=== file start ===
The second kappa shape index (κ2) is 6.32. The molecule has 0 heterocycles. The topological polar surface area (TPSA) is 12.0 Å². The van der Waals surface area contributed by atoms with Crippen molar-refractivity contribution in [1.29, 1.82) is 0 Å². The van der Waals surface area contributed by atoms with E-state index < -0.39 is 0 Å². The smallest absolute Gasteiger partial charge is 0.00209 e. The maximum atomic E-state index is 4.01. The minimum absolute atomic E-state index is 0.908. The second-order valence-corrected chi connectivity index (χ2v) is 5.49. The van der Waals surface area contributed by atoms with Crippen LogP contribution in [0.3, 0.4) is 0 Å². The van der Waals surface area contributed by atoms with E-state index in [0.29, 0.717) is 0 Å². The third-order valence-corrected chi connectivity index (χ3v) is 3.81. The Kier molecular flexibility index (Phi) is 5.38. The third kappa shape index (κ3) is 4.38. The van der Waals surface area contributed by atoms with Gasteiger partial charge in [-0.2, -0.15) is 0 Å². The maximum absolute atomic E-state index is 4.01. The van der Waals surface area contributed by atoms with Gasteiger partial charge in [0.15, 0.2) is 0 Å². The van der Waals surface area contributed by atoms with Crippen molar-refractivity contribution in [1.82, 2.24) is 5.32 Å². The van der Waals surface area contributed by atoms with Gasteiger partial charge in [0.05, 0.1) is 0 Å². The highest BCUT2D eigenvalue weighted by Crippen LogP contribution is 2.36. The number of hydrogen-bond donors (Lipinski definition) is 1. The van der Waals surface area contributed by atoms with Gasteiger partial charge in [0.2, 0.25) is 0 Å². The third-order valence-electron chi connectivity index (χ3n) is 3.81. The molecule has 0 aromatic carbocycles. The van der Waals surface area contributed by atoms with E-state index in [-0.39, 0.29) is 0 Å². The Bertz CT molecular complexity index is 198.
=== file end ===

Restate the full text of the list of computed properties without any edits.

The second kappa shape index (κ2) is 6.32. The molecule has 0 heterocycles. The topological polar surface area (TPSA) is 12.0 Å². The van der Waals surface area contributed by atoms with Crippen molar-refractivity contribution in [1.29, 1.82) is 0 Å². The van der Waals surface area contributed by atoms with E-state index < -0.39 is 0 Å². The smallest absolute Gasteiger partial charge is 0.00209 e. The maximum atomic E-state index is 4.01. The minimum absolute atomic E-state index is 0.908. The second-order valence-corrected chi connectivity index (χ2v) is 5.49. The van der Waals surface area contributed by atoms with Crippen LogP contribution in [0.3, 0.4) is 0 Å². The van der Waals surface area contributed by atoms with E-state index in [0.29, 0.717) is 0 Å². The third-order valence-corrected chi connectivity index (χ3v) is 3.81. The Kier molecular flexibility index (Phi) is 5.38. The third kappa shape index (κ3) is 4.38. The van der Waals surface area contributed by atoms with Gasteiger partial charge in [-0.2, -0.15) is 0 Å². The maximum absolute atomic E-state index is 4.01. The van der Waals surface area contributed by atoms with Gasteiger partial charge in [0.15, 0.2) is 0 Å². The van der Waals surface area contributed by atoms with Crippen molar-refractivity contribution in [1.82, 2.24) is 5.32 Å². The van der Waals surface area contributed by atoms with Gasteiger partial charge in [0.05, 0.1) is 0 Å². The highest BCUT2D eigenvalue weighted by Crippen LogP contribution is 2.36. The number of hydrogen-bond donors (Lipinski definition) is 1. The van der Waals surface area contributed by atoms with Gasteiger partial charge in [0.2, 0.25) is 0 Å². The third-order valence-electron chi connectivity index (χ3n) is 3.81. The molecule has 0 aromatic carbocycles. The van der Waals surface area contributed by atoms with E-state index in [-0.39, 0.29) is 0 Å². The Bertz CT molecular complexity index is 198.